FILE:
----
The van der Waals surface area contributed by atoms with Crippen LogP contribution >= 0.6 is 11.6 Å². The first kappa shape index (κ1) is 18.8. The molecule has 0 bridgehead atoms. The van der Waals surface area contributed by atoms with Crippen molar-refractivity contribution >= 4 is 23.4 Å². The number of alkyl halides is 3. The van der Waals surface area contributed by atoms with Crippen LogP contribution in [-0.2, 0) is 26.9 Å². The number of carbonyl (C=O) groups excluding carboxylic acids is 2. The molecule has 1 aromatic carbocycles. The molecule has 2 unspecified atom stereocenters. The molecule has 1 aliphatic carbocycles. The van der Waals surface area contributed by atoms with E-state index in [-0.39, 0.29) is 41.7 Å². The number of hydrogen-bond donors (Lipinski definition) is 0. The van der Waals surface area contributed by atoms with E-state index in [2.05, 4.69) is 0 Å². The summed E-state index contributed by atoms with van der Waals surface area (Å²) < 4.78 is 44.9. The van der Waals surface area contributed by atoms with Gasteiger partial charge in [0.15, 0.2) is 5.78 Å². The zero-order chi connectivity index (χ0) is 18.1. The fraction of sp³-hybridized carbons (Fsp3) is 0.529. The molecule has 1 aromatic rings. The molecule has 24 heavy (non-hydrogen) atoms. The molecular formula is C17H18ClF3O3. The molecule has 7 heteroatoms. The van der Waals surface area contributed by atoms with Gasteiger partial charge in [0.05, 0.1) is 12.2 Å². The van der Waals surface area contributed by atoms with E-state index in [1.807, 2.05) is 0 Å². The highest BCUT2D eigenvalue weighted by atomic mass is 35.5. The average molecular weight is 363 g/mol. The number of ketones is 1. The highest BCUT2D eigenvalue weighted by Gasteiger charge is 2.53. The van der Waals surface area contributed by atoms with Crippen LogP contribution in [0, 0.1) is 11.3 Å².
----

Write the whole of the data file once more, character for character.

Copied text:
The van der Waals surface area contributed by atoms with Crippen LogP contribution >= 0.6 is 11.6 Å². The first kappa shape index (κ1) is 18.8. The molecule has 0 bridgehead atoms. The van der Waals surface area contributed by atoms with Crippen molar-refractivity contribution >= 4 is 23.4 Å². The number of alkyl halides is 3. The van der Waals surface area contributed by atoms with Crippen LogP contribution in [-0.2, 0) is 26.9 Å². The number of carbonyl (C=O) groups excluding carboxylic acids is 2. The molecule has 1 aromatic carbocycles. The molecule has 2 unspecified atom stereocenters. The molecule has 1 aliphatic carbocycles. The van der Waals surface area contributed by atoms with E-state index in [-0.39, 0.29) is 41.7 Å². The number of hydrogen-bond donors (Lipinski definition) is 0. The van der Waals surface area contributed by atoms with E-state index in [2.05, 4.69) is 0 Å². The summed E-state index contributed by atoms with van der Waals surface area (Å²) < 4.78 is 44.9. The van der Waals surface area contributed by atoms with Gasteiger partial charge in [0.15, 0.2) is 5.78 Å². The zero-order chi connectivity index (χ0) is 18.1. The fraction of sp³-hybridized carbons (Fsp3) is 0.529. The molecule has 1 aromatic rings. The molecule has 24 heavy (non-hydrogen) atoms. The molecular formula is C17H18ClF3O3. The molecule has 7 heteroatoms. The van der Waals surface area contributed by atoms with Gasteiger partial charge in [0.05, 0.1) is 12.2 Å². The van der Waals surface area contributed by atoms with E-state index in [1.807, 2.05) is 0 Å². The highest BCUT2D eigenvalue weighted by atomic mass is 35.5. The average molecular weight is 363 g/mol. The number of ketones is 1. The highest BCUT2D eigenvalue weighted by Gasteiger charge is 2.53. The van der Waals surface area contributed by atoms with Crippen LogP contribution in [0, 0.1) is 11.3 Å².